Trade Mark Law and Sharing Names

Trade Mark Law and Sharing Names

Exploring Use of the Same Mark by Multiple Undertakings

Edited by IIanah Simon Fhima

There are a number of points throughout the trade mark system where multiple undertakings share the same name, either unwillingly, or by consent. In this timely book, expert contributors address this controversial issue and identify the various points at which names are shared. This unique book uses both historical and interdisciplinary perspectives, as well as more traditional legal methodology, to examine the practical and theoretical implications of such name sharing for the parties involved. It analyses what can be learned from the sharing process about the nature of the trade mark system and the interests which it protects. General themes relating to the nature and purpose of trade mark law are also discussed.

Chapter 8: Is There an Own-Name Defence in the Common Law Tort of Passing-off? The Implications of Asprey, Reed and Newman v Adlem

Christopher Wadlow

Subjects: law - academic, intellectual property law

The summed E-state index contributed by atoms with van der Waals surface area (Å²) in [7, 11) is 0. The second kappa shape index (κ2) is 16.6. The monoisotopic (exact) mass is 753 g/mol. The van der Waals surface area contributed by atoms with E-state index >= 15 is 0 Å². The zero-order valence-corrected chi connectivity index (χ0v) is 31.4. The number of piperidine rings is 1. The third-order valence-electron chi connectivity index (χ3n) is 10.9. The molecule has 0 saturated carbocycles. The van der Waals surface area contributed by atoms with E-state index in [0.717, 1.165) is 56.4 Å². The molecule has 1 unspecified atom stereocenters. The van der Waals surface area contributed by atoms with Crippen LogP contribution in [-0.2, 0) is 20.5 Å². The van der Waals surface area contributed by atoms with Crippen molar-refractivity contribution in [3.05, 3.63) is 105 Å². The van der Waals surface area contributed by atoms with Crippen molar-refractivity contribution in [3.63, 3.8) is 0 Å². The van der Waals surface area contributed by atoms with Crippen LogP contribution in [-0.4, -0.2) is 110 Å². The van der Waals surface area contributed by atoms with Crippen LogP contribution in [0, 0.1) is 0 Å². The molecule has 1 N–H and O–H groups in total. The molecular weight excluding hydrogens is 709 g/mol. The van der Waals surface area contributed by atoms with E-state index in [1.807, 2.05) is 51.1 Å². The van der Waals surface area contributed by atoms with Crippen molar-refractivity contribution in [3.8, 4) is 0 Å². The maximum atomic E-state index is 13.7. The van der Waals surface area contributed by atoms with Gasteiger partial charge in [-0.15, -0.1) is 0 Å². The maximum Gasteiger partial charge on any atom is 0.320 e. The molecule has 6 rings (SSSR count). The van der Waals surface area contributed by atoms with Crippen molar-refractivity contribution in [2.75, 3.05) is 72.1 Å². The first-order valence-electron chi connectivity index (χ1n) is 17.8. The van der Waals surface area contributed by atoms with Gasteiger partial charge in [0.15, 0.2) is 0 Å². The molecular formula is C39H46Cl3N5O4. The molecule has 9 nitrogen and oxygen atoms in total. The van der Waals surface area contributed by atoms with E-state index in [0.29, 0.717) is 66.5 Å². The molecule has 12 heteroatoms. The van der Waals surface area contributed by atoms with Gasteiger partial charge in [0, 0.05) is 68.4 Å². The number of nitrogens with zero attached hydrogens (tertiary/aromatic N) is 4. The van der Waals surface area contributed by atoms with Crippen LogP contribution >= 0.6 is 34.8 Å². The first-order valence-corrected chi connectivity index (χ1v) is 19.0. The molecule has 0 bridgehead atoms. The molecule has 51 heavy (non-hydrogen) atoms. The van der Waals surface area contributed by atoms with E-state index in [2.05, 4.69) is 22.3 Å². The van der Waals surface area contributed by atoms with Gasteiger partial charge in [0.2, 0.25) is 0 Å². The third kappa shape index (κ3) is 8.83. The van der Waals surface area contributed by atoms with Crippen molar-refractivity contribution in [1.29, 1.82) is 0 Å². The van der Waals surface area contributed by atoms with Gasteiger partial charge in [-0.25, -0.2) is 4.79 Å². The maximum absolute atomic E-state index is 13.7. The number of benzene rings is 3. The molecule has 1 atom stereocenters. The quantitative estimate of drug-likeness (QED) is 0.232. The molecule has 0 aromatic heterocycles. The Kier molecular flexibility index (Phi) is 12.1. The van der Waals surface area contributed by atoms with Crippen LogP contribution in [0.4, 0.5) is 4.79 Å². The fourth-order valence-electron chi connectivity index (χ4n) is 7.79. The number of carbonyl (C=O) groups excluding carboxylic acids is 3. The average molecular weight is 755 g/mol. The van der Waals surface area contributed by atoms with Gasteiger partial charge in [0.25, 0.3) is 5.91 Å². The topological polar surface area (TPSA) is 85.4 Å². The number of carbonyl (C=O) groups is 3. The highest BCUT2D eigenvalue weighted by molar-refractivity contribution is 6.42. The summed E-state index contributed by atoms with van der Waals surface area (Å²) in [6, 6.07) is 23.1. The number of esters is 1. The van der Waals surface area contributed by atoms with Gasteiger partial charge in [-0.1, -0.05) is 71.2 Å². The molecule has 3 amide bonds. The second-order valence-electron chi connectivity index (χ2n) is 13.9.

Christopher Wadlow 1. INTRODUCTION That there is a defence of the use of one’s own name in the law of registered trade marks is plain on the face of the relevant legislation.1 In passing-off, however, the existence of the defence is anything but clear. It undoubtedly enjoyed some support in the nineteenth century, occasionally being asserted in terms which suggested it was something akin to an inalienable natural right.2 In due course we shall see something of this approach reasserting itself in the judgment of Arden LJ in the latest of the three recent Court of Appeal cases with which this chapter is principally concerned.3 In the intervening century, however, the defence has led a precarious existence, even by reference to the restrictive terms in which it had been restated by Romer J in Rodgers v Rodgers.4 1 Trade Marks Act 1994, s.11(2)(a) giving effect to the First Directive 89/104/EEC of the Council, of 21 December 1988, to Approximate the Laws of the Member States Relating to Trade Marks, Art. 6(1)(a); Council Regulation (EC) 40/94 of 20 December 1993 on the Community trade mark, Art. 12(a). See also Chapter 9 of this volume, which considers the subject in detail. 2 Burgess v Burgess (1853) 43 ER 90, especially per Knight Bruce LJ; Turton v Turton (1889) 42 Ch D 128, CA, especially per Lord Esher MR. 3 Asprey & Garrard Ltd v WRA (Guns) Ltd and Asprey [2002] FSR 31, [2002] ETMR 47; Reed Executive plc...

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